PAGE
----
Plaintiff contends that because the complaint was upheld as against a general demurrer and two motions for judgment on the pleadings, the trial court abused its discretion in granting defendant's third motion for judgment on the pleadings. We do not agree. “A motion for judgment on the pleadings may be made at any time either prior to the trial or at the trial itself. [Citation.] The motion may be made even when a general demurrer has been previously overruled. The interests of all parties are advanced by avoiding a trial and reversal for defect in the pleadings. The objecting party is acting properly in raising the point at his first opportunity, by general demurrer. If the demurrer is erroneously overruled, he is acting properly in raising the point again, at his next opportunity. If the trial judge made the former ruling himself, he is not bound by it. [Citation.] And, if the demurrer was overruled by a different judge, the trial judge is equally free to reexamine the sufficiency of the pleading. [Citations.]” (Ion Equipment Corp. v. Nelson (1980) 110 Cal.App.3d 868, 877, 168 Cal.Rptr. 361.) In its first motion for judgment on the pleadings defendant argued that the action is barred because of the variance between plaintiff's claim and the allegations of the complaint. This court summarily denied defendant's petition for an extraordinary writ to require the trial court to set aside its order denying the motion and enter an order granting the motion (see fn. 2). The summary denial, without opinion, of a petition for a writ is not res judicata. (People v. Municipal Court (Marandola ) (1979) 97 Cal.App.3d 444, 447, 158 Cal.Rptr. 739.) Accordingly, the trial court was free to grant a later motion for judgment on the pleadings based on part on the ground asserted in the earlier motion.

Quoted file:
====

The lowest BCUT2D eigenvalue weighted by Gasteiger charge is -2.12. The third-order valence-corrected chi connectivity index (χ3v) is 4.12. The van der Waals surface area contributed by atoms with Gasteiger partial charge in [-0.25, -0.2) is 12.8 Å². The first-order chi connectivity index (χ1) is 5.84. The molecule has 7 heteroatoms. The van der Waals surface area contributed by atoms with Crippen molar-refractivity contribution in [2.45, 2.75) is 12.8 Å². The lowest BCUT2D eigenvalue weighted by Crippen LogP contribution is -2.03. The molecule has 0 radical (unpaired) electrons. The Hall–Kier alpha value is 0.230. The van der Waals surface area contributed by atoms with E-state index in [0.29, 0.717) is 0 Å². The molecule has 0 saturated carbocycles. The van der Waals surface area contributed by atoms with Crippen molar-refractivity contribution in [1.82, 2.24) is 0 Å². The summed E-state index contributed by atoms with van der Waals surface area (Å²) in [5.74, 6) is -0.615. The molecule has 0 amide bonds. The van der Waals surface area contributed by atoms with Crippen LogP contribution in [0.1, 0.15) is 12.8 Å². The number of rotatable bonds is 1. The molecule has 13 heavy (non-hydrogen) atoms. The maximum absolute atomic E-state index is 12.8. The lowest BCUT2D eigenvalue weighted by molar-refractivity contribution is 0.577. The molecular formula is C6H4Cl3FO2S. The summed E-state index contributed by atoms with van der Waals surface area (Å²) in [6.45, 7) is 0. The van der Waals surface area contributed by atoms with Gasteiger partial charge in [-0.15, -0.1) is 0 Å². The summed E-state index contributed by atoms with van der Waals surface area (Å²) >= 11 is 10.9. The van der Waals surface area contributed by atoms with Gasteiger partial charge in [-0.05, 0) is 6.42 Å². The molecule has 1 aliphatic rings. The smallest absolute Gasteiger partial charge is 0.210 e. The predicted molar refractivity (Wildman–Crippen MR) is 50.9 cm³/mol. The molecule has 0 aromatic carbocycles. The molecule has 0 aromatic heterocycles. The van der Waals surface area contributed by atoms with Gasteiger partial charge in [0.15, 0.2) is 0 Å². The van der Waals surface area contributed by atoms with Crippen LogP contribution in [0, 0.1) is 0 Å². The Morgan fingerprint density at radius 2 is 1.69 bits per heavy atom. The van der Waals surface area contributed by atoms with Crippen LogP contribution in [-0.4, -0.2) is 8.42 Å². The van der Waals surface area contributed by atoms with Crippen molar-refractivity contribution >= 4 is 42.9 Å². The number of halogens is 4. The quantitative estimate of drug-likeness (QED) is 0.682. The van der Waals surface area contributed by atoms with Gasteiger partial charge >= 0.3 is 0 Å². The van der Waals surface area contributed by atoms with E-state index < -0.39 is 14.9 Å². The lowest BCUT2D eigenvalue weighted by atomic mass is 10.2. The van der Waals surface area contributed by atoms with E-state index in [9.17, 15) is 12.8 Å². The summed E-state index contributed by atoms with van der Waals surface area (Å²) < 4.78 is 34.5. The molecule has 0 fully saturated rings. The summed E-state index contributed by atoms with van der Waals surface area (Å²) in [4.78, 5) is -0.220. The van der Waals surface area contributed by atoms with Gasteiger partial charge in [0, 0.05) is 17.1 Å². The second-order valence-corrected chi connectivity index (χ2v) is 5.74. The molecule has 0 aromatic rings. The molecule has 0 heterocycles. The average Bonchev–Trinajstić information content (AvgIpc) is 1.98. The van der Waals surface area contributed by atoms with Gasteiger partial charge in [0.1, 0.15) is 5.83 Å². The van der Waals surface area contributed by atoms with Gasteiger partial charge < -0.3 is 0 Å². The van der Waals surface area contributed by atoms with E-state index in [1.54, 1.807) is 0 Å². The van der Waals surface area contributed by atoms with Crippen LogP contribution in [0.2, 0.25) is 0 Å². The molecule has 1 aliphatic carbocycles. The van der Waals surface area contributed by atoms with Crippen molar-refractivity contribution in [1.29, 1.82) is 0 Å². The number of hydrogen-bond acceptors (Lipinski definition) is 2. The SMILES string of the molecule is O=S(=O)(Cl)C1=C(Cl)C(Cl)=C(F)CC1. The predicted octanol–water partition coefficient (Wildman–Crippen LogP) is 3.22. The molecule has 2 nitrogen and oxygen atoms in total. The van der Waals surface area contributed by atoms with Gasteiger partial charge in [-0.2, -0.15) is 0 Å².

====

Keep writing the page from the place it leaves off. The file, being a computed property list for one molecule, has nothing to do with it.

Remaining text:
Also without merit is plaintiff's contention that the trial court, after denying defendant's motion for judgment on the pleadings on April 30, 1984, acted contrary to law in reconsidering and granting the motion on October 31 absent compliance with Code of Civil Procedure section 1008.3 “It is well established that a trial court retains jurisdiction and the discretion to hear a renewed motion after denying previously such a motion, notwithstanding the provisions of section 1008, or its predecessor, section 182.” (Strick v. Superior Court (1983) 143 Cal.App.3d 916, 921, 192 Cal.Rptr. 314.)